There is a Chinese proverb that says: "Bystanders see clearer than players".
The Wharf (Holdings) chairman Peter Woo seemed to be making that point in his chairman's statement in the group's annual report. He noted that Hong Kong had become the top brand and the place to go for many goods and services mainlanders preferred. Thus, the current extraordinary surge in demand from the mainland should be treated as a "happy" problem, even though it challenged the city's capacity and creativity.
Here he was subtly referring to tensions between Hongkongers and mainlanders triggered by the growing demand on many fronts from across the border.
"We certainly have ample fiscal means and the capacity to deal with our political and social issues," Woo wrote. "Perhaps we, ourselves, are still not believers of our own success, something international observers would find strange. The sky has not fallen and it is not going to fall; we can handle any problem."
Woo does not normally comment on current affairs, but his words carry weight. He took over his business empire from his late father-in-law, shipping tycoon Sir Yue-kong Pao, in the 1980s. He has since expanded a significant part of the group's business to the mainland, while maintaining its leading status in Hong Kong.
He was one of four candidates to run for the post of first chief executive of Hong Kong back in 1996. After losing to Tung Chee-hwa, he returned to the family business, but he also took up some important public service positions, including that of chairman of the Trade Development Council from 2000 to 2007.
Woo is not alone in his view that Hongkongers sometimes do not appreciate their own success. Many businesspeople privately share his view. However, the public may not be of one mind on the issue. There are always people who are more optimistic or pessimistic.
In recent years there has been an increasing number of complaints in our community, either on livelihood issues - such as the rich-poor gap - or pollution, soaring property prices, our education system and various troubles caused by the influx of mainlanders. There has also been discussion on the growing perception that there is "collusion between business and government" and, of course, there is the political debate on universal suffrage.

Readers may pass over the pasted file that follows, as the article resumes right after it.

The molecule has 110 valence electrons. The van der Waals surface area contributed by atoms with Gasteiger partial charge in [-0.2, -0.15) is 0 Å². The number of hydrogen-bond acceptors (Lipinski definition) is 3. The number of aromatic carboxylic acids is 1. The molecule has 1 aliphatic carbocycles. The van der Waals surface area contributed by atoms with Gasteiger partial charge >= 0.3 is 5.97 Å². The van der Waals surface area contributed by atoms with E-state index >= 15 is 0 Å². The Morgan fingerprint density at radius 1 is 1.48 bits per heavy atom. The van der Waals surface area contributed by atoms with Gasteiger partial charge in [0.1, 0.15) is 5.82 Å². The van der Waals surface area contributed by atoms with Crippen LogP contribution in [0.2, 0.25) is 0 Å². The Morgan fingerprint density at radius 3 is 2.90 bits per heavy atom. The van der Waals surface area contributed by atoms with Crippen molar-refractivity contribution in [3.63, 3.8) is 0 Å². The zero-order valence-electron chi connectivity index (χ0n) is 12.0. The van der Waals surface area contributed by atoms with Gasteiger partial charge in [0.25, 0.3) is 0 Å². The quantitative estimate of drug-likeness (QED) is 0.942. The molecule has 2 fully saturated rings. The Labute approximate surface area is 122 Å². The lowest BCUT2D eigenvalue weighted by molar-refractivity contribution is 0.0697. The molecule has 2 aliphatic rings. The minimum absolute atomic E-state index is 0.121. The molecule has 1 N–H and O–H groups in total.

Some middle-class people are saying they now cannot help but consider moving to another country, although they had never thought about that before, even during the handover.
Government officials in Beijing and Hong Kong are trying hard to tackle this growing discontent, but there are no positive results yet. When Beijing releases preferential measures to boost the city's economy, the side effects of cross-border conflict emerge.
And when the Hong Kong government initiates a policy it believes will keep Hongkongers happy, it is disappointed, too. The ongoing "Hong Kong: Our Home" campaign, which cost more than HK$2 million and is staging hundreds of events to promote a sense of harmony in the city, has not been very well received, because it is regarded as a political show.
As a major player in the business sector, Woo rightly pointed out the phenomenon that some outsiders see Hong Kong as more successful than we believe it to be. Diagnosing the phenomenon is the first step; finding the solution is the next and we all have a role to play.
Firstly, we must agree that Hong Kong is our home. Then it is a matter of making our people believe in their own strength and think how they can contribute to maintain the city's leading edge. We certainly do not want to see the day when not just us, but also outsiders no longer think Hong Kong is successful.